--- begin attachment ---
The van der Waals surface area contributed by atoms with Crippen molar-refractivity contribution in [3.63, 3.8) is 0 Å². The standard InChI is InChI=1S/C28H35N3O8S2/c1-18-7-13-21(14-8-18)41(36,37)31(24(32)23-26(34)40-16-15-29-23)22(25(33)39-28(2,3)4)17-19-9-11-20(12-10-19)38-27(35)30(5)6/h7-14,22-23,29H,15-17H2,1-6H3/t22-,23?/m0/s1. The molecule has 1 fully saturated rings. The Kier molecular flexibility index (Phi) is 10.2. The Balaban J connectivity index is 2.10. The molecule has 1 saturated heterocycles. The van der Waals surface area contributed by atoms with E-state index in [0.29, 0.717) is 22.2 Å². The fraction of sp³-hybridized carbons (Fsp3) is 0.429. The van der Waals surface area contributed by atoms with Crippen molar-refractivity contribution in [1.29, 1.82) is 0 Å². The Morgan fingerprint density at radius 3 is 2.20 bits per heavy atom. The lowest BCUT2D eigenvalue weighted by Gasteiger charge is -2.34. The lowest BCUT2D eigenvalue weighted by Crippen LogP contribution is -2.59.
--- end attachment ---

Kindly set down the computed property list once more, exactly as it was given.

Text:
The van der Waals surface area contributed by atoms with Crippen molar-refractivity contribution in [3.63, 3.8) is 0 Å². The standard InChI is InChI=1S/C28H35N3O8S2/c1-18-7-13-21(14-8-18)41(36,37)31(24(32)23-26(34)40-16-15-29-23)22(25(33)39-28(2,3)4)17-19-9-11-20(12-10-19)38-27(35)30(5)6/h7-14,22-23,29H,15-17H2,1-6H3/t22-,23?/m0/s1. The molecule has 1 fully saturated rings. The Kier molecular flexibility index (Phi) is 10.2. The Balaban J connectivity index is 2.10. The molecule has 1 saturated heterocycles. The van der Waals surface area contributed by atoms with E-state index in [0.29, 0.717) is 22.2 Å². The fraction of sp³-hybridized carbons (Fsp3) is 0.429. The van der Waals surface area contributed by atoms with Crippen molar-refractivity contribution in [1.29, 1.82) is 0 Å². The Morgan fingerprint density at radius 3 is 2.20 bits per heavy atom. The lowest BCUT2D eigenvalue weighted by Gasteiger charge is -2.34. The lowest BCUT2D eigenvalue weighted by Crippen LogP contribution is -2.59.